All in this together

We got an opportunity to sleep until we woke. 
The first part of the day was spent sending out e-mails, exercising, walking, drinking coffee, water. 
Andy finished up the edit on Andre's portrait, and uploaded it, and started working on Steve's. 
After some challenges finding parking, we arrived at the University of Denver with about 5 minutes to spare. The DVD player severely malfunctioned, at one point buzzing at a  volume so loud as to be jarring to the ears. After hundreds of screenings, nothing should be new, and yet panic set in. Sprinted out to the car to see if we could run off of Andy's laptop, but there wasn't an adaptor. Finally, about 5 minutes to 7, someone arrived with the proper adaptor, and we ran the documentary off of Andy's laptop. It was surreal, because I'd been told earlier in the day that a tech check had been done and all was okay. 
Chad introduced the evening, and I the film, to a room almost completely full, about 140 in total, many of whom were munching on free burritos. 
The conversation following was a bit meandering, as Abbie, Diana and Brad had many areas of knowledge and many points of wisdom to share. Brad told a humorous story of how his wife is a kind of homeopathic cow healer, whose abilities have saved more than one rodeo bull. He'd been up for 30 hours straight, as they are in the midst of calving season, and that often means high drama as cows give births to little ones. Abbie talked about Denver Urban Gardens, DUG, which sounds like a great program, and a great opportunity for people to get into agriculture. 
Diana talked about the Weston A. Price Foundation, a group she's the chapter leader of in Denver. She spoke of the importance of helping farmers market directly to customers, and at the WAPF conference, farmers learn just that. 
The conversation got a bit tense when we talked about veganism, Abbie citing the U.N. report on climate change, called Livestock's Long Shadow, which outlines that 18% of the carbon emissions globally are a direct result of animal husbandry. She said that with this knowledge she could not continue to eat meat, despite occasionally missing her grandmother's fried chicken.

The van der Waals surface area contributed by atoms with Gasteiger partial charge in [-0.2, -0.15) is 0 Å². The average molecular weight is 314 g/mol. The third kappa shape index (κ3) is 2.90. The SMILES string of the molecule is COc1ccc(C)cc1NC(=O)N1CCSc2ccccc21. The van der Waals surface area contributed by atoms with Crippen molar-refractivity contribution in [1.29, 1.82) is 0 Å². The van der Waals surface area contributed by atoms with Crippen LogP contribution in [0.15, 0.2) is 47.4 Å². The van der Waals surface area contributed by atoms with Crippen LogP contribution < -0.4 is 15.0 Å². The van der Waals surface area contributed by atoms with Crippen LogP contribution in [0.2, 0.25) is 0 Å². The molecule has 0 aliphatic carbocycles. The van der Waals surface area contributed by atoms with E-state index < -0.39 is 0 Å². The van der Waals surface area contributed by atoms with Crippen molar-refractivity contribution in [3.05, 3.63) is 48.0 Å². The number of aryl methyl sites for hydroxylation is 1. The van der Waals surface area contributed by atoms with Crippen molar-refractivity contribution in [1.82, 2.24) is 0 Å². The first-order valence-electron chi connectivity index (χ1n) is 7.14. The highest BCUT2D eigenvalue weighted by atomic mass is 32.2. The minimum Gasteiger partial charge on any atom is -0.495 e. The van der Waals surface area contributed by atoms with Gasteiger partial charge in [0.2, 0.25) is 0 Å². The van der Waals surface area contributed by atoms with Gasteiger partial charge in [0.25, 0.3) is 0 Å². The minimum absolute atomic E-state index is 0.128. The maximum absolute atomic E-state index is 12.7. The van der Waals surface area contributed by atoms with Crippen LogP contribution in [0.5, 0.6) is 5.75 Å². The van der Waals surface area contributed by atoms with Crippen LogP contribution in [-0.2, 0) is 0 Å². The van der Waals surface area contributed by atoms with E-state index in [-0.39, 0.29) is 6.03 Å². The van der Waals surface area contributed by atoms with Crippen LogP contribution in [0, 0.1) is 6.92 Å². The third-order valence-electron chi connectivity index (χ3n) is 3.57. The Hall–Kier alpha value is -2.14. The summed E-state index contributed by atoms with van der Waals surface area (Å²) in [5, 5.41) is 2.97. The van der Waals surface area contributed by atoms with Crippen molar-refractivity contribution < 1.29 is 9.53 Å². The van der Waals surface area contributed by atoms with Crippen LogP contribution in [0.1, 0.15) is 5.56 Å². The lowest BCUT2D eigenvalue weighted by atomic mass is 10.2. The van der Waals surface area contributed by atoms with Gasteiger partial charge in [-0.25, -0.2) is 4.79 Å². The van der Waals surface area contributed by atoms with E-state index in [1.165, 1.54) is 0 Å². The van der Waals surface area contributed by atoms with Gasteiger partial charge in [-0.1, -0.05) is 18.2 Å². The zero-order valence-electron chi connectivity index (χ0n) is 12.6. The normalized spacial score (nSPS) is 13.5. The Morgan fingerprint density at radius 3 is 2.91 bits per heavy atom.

The point was made that the 600 million plus acres of pasture in America, are not tillable, and thus uniquely suited to the grazing of large herbivores like cattle and bison. And because these acres are not tillable, they often cannot be used to grow vegetables or fruit. It was also said that a vegan who eats any corn or soy products is indirectly supporting animal agriculture because those crops, which are among the most widely grown, are frequently operational in tandem with chicken or hog barns, because the manure from those animals, acts as a nutrient rich fertilizer for the crops. 
Abbie responded by saying that the grasslands did not need to be grazed by herbivores, that they would be better left wild. 
We let the topic go, and moved on, ending on a question about how a young aspiring farmer in the front of the room should get started. Small, we all agreed. 
After the screening Darren from the National Cattleman's Association came up and thanked us for the even-handed tone of the documentary. We agreed that regardless the kind of farmer a person becomes, or the kind of food a person chooses to eat, that we're all in this together. 
A little after nine, our final screening in Colorado concluded. 
Brendan, Andy and I went out for a late dinner at Cafe Bar, which was incredibly good food. Wisconsin pheasant, salmon, and artichoke were part of the feast. We thanked Brendan, who hosted us for 5 nights, and talked about some of the adventures of the road thus far. 
 A little before dawn, we headed out to DIA, ready for a brief furlough back home before hitting the road Sunday. 


Do you like this post?

Be the first to comment